The 2014 model-year vehicle marks the 10th time Chevrolet has introduced a new Impala. The 2014 Impala is a refined, modern take on the iconic five-passenger sedan.
Its looks have not always been consistently stunning, in fact, the outgoing model was growing a bit long-in-the-tooth. However, the 2014 Chevy Impala's design team has hit it out of the park with a gorgeous design that is equal parts American muscle and European sculpture.
It also gets an updated interior with some luxury chops; new features, like the updated MyLink navigation and infotainment system; updated safety, with 10 airbags; and an improved ride. The 2014 Impala is on sale now starting at $27,535. The top-of-the-line editions, with all the bells and whistles, run up to $41,000.
Chevy says its all-new, full-sized flagship is the exclamation point in the Chevrolet portfolio. Buyers will likely agree when looking at the Impala's exterior styling. Its lines and side profile remind us of the Audi A8's regal beauty. The wide, grinning front grille is accented by a low air intake that seems to float beneath it, thanks to a partial frame of painted sheet metal. Narrow wraparound headlamps give the large sedan a look of fast motion, even when standing still. Scooped-out sides are a fresh take on a historically wide-waisted vehicle; rear port glass cutaways add a tasteful trim feature.
The rounded curve of the rear end, which sits high above the ground, looks as stately as many luxurious Euro sedans. Trapezoidal twin-exhaust pipes hint at power under the hood, and the decklid of the trunk includes an integrated spoiler.
A dual-cockpit cabin is unified by a wraparound dash and soft-touch materials. Standard fabric seats have a nice stitching detail and the instrument panel comes with a standard 4.2-inch color display. Icy blue lighting is easy on the eyes, as are the optional chrome trim and ambient lighting throughout the cabin.
A notable feature comes with Chevy's next-gen MyLink. In addition to 3-D mapping; valet mode; gesture recognition (this means you can swipe, flick, click and drag to communicate with the system); Bluetooth connectivity for 10 devices; HD, Pandora and Sirius XM; storage for up to 1,000 contacts -- the driver can also change the color and icons for in the screen and gauge cluster. This system was recently voted Best of the CES Award Car Technology.
Chevy has paid attention to noise reduction with new windshield glass and suspension tuning that, combined with insulation and noise-canceling software built into the car, makes for a quieter and more comfortable ride and a lower coefficient of drag, also improving fuel economy. Eight-way power adjusting driver and power up/down passenger seats are standard, as is single-zone climate control.
strong>The front-drive Impala offers three powertrains: a 3.6L V-6 delivering 305 horsepower and 264 lb.-ft. of torque; a new Ecotec 2.5L four-cylinder that delivers 196 horses and 186 lb.-ft.; and the Ecotec 2.4L with eAssist, an electric motor boost that puts the motor's highway gas mileage estimates around 35 mpg, but drops horsepower to about 182. All are mated to a six-speed automatic transmission.
We drove the new Impala on a 150-mile-long route from San Diego to the foothills of the Sierras, on roads that provided ample opportunity to try out its handling features, as well as its interior comfort and convenience features.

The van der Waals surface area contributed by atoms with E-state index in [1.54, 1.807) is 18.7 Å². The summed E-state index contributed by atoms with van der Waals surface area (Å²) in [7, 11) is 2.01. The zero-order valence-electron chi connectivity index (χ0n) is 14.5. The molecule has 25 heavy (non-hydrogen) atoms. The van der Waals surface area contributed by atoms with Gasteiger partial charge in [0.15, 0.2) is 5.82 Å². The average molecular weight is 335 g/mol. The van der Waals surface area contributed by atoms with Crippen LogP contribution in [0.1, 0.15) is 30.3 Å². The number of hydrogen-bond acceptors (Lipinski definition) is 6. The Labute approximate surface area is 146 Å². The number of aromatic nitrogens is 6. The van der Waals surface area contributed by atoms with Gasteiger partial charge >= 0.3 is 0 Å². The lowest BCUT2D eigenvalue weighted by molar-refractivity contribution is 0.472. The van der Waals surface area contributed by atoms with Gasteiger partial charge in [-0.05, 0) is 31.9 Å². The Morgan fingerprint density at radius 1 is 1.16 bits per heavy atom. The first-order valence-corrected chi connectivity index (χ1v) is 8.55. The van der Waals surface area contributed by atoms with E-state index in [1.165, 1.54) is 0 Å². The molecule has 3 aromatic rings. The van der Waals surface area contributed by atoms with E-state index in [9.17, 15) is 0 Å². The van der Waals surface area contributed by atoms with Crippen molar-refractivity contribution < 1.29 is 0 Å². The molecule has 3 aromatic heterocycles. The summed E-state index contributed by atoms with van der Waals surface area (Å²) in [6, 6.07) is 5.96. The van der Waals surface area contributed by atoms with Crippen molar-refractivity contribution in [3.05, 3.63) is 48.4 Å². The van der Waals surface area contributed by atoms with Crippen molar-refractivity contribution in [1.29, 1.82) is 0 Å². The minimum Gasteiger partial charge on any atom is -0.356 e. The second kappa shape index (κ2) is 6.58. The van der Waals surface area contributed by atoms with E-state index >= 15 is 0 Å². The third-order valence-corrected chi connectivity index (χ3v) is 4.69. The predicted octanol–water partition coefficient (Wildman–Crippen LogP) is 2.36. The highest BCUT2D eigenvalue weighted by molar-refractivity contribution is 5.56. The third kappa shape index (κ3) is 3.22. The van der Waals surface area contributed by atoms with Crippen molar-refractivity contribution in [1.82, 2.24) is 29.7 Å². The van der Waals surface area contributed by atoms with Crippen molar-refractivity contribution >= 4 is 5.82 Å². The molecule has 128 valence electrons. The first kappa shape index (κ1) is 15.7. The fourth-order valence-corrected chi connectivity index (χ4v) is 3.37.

Front MacPherson struts and a rear four-link suspension, combined with the Impala's wider track, help give it a firm stance and improved ride on the road. Chevy also has refined the electric power steering and added drift-correction technologies that clearly refine its road feel. While there wasn't a driving need that called upon traction and stability control, they are bundled into the driving dynamics and are standard. We did, however, have a panic-brake incident that brought us to a full stop with Impalas four-wheel disc brakes with ABS; it was impressive how well balanced this full-sized sedan handled a sudden, unplanned maneuver with a flat chassis (no vehicle diving, porpoising).
We particularly liked the interior quietness and spaciousness of the cockpit that now has more front and rear legroom and a trunk that can swallow up to 18.8 cu.-ft. of gear. The rear seats are a 60/40 split-folding configuration and fold flat for additional storage.
We drove the V-6 model rated at 19/29 mpg, although with our more spirited driving we achieved about 24 mpg. As a short-stature driver, my only complaint was with an oversized driver seat, however, with power adjustability, I was able to maneuver it to get good visibility and the height/telescoping steering wheel adjusted to a good fit, too.
The Impala is available in three trim levels: LS, LT and LTZ. LT and LTZ models can be ordered with either the 3.6-liter V-6 ($30,760 for the LS and $36,580 for the LTZ) or the 2.5-liter Ecotec engine ($29,785 for the LT and $34,555 for the LTZ); LS models come standard with the 2.4-liter motor ($27,535).
Copyright © 2013 Motor Matters
|Curb weight||3,800 lbs.|
|Epa mileage rating||19 mpg city, 29 mpg highway|
|Fuel capacity||18.5 gal.|
|Horsepower (net)||305 at 6800 rpm|
|Motor type||24-valve V-6 w/DI|
|Overall length||201.3 in.|
|Torque (lb.-ft.)||264 at 5300 rpm|
|Vehicle type||5-passenger FWD full-size sedan|
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